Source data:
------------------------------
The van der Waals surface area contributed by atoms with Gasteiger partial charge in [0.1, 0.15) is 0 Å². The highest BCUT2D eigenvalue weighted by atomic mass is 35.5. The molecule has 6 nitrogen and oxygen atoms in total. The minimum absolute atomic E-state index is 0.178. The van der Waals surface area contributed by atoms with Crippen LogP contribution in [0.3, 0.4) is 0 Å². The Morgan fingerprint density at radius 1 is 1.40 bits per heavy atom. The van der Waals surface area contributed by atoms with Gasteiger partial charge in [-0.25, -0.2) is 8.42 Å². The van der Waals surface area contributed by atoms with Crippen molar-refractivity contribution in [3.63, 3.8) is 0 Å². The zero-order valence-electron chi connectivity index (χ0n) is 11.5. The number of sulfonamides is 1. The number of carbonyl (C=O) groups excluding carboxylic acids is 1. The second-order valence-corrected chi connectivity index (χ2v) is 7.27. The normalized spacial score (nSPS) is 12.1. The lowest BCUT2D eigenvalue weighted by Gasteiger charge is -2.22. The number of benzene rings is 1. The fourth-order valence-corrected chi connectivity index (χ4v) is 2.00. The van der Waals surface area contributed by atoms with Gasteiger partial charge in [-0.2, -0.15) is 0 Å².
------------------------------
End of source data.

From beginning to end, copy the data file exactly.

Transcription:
The van der Waals surface area contributed by atoms with Gasteiger partial charge in [0.1, 0.15) is 0 Å². The highest BCUT2D eigenvalue weighted by atomic mass is 35.5. The molecule has 6 nitrogen and oxygen atoms in total. The minimum absolute atomic E-state index is 0.178. The van der Waals surface area contributed by atoms with Crippen LogP contribution in [0.3, 0.4) is 0 Å². The Morgan fingerprint density at radius 1 is 1.40 bits per heavy atom. The van der Waals surface area contributed by atoms with Gasteiger partial charge in [-0.25, -0.2) is 8.42 Å². The van der Waals surface area contributed by atoms with Crippen molar-refractivity contribution in [3.63, 3.8) is 0 Å². The zero-order valence-electron chi connectivity index (χ0n) is 11.5. The number of sulfonamides is 1. The number of carbonyl (C=O) groups excluding carboxylic acids is 1. The second-order valence-corrected chi connectivity index (χ2v) is 7.27. The normalized spacial score (nSPS) is 12.1. The lowest BCUT2D eigenvalue weighted by Gasteiger charge is -2.22. The number of benzene rings is 1. The fourth-order valence-corrected chi connectivity index (χ4v) is 2.00. The van der Waals surface area contributed by atoms with Gasteiger partial charge in [-0.2, -0.15) is 0 Å².